Last year, the Saskatchewan Court of Queen’s Bench concluded that amendments to the Essential Services Act impeded workers from exercising their fundamental freedom of association, which includes the right to associate and organize, the right to bargain collectively, and the right to strike. Relying on a decision of the International Labour Organization, the Court found that the Act completely and utterly violated section 2(d) of the Canadian Charter of Rights and Freedoms. The Court gave the government one year to amend the legislation, but instead, it appealed the ruling. On April 26, 2013, the Saskatchewan Court of Appeal upheld amendments to the Essential Services Act and ruled that whether or not the Charter protects a right to strike is a matter that should be left to the Supreme Court of Canada to decide.
On November 8, 2012, Ritu Mahil, Vice-Chair of the British Columbia Labour Relations Board decided that there was not a continuity between Zellers’ business at the Brentwood Mall in Burnaby, B.C. for its employees to be successively employed by Target in Canada. Although the employees would perform similar jobs at Target stores as they had at Zellers, and the transaction agreement confirmed the transfer of leases, pharmacy records and the brand waiver, these things were not sufficient to conclude that there would be a handover of these employees. As a result, the union’s application under Section 35 of the Labour Relations Code (“Code”) for a declaration that Target is a successor employer to Zellers with respect to the business carried on by Zellers at the Brentwood Mall in Burnaby, B.C.was dismissed.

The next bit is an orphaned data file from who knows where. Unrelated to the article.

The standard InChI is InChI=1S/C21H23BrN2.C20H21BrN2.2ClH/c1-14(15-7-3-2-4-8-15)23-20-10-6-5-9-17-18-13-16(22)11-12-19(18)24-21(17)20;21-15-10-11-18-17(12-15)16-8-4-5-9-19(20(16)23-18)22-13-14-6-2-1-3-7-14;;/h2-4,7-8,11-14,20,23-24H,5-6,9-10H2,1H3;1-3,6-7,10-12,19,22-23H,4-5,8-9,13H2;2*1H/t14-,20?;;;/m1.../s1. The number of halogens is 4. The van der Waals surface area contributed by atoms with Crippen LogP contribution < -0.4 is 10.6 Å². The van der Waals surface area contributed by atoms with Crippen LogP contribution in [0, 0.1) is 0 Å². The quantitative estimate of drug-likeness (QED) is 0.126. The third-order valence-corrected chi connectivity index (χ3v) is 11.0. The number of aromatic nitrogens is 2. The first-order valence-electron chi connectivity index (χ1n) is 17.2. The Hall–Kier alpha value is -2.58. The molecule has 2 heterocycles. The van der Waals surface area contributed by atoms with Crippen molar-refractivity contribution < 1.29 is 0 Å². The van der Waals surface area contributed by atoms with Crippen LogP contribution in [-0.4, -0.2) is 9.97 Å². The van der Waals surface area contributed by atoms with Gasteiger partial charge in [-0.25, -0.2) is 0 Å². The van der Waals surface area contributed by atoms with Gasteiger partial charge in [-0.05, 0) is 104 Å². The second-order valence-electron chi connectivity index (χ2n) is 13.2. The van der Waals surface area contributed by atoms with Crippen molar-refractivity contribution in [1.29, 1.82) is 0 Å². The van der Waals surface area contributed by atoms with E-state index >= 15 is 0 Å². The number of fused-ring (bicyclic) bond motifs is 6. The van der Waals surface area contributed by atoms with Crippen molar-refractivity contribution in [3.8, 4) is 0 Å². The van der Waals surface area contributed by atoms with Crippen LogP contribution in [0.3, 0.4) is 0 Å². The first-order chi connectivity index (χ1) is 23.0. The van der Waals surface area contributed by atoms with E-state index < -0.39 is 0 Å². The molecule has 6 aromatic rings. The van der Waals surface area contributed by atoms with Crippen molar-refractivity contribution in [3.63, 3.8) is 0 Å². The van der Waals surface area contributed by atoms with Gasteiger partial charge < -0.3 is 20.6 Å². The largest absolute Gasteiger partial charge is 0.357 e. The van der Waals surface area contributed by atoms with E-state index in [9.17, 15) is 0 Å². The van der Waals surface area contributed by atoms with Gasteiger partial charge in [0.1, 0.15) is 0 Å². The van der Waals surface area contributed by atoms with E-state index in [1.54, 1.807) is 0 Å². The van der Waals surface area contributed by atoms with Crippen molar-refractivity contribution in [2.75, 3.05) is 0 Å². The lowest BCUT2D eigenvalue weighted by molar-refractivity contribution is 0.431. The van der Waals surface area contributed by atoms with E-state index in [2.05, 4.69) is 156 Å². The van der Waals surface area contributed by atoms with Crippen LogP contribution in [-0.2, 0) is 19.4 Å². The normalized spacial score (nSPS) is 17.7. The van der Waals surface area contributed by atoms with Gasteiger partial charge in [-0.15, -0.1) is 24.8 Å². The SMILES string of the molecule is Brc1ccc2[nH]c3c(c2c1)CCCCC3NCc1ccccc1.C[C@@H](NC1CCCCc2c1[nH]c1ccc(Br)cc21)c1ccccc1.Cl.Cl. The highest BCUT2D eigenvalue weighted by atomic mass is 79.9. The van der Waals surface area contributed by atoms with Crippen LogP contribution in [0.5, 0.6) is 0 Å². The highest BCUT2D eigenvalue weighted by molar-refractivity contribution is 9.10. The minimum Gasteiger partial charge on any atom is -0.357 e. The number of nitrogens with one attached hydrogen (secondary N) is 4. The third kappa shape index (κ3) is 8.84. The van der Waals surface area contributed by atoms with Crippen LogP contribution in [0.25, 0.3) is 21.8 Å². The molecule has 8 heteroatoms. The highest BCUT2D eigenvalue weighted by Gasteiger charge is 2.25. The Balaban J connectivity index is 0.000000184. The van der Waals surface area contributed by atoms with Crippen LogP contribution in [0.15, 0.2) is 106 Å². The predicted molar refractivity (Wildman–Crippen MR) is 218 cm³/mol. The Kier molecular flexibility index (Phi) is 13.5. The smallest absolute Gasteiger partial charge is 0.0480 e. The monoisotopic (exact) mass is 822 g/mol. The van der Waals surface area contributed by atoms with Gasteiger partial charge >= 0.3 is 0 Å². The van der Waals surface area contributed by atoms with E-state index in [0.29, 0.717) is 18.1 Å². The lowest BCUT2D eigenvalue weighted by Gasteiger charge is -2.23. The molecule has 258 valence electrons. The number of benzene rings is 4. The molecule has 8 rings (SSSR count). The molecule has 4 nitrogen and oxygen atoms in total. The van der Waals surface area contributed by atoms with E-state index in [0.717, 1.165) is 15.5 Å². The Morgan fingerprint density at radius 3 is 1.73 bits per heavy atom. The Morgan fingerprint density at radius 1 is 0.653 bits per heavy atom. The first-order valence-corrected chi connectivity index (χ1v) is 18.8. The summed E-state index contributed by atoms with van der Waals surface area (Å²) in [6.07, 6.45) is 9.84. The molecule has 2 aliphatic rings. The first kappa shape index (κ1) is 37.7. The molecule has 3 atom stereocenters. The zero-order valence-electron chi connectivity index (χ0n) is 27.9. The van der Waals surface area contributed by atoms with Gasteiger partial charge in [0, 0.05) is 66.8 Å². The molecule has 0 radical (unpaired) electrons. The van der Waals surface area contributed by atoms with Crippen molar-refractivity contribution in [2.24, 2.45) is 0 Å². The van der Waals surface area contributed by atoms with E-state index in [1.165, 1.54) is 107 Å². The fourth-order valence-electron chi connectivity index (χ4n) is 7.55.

The International Alliance of Theatrical Stage Employees’ successful application for certification by the Nova Scotia Labour Board basically creates a new classification of worker, according to the president of Egg Films Inc. It is a classification composed of technicians employed on a casual basis for particular productions. Egg Films may ask the Nova Scotia Supreme Court for a judicial review.
Collective agreement sets out new terms for a new day at the pulp and paper plant in Port Hawkesbury NS
On July 9, 2012, the Nova Scotia Labour Board filed an interim order certifying Communications, Energy and Paperworkers Union, Local 972, the combination of three previously separate bargaining units, namely the Mill Division, Clerical Division and the Woodlands Division, as the bargaining unit for employees of the NewPage pulp and paper plant in Port Hawkesbury NS.
Expect application for leave to appeal to Supreme Court of Canada in Air Canada mandatory retirement case
Since the Federal Court of Appeal upheld the mandatory retirement practice for Air Canada pilots, some developments have taken place. First, in the primary Vilven and Kelly case, there will likely be an application filed to obtain leave to appeal to the Supreme Court of Canada regarding the constitutionality of section 15(1)(c) of the Canadian Human Rights Act.
On March 5, 2011, the Nova Scotia Labour Board issued an interim order that could set a precedent across Canada, not just in Nova Scotia. The International Alliance of Theatrical Stage Employees, Moving Picture Technicians, Artists and Allied Crafts of the United States, its Territories, and Canada, Local 849 applied to certify contract workers employed on an as-required basis by Egg Films Inc.
Why I was compelled to watch the television show Pan Am? To see if they would accurately portray the workplace culture of the 1960’s, which I have heard about and find very intriguing. In addition, with the recent Air Canada labour troubles on my mind, the show seemed a propos.
Labour Day in Canada is celebrated with a variety of events, festivals, parades and end of summer beach picnics. This year Labour Day lands on Monday September 5, 2011. Employees get a day off with regular pay or public holiday pay (depending on the province or territory of employment).
The Supreme Court of Canada has finally released its decision in Ontario (A.G.) v. Fraser affecting the working lives of agricultural workers in Ontario. The decision demonstrates just how divided opinions are on the question of limiting workers’ freedom of association under section 2(d) of the Canadian Charter of Rights and Freedoms, particularly restricting unionization and collective bargaining.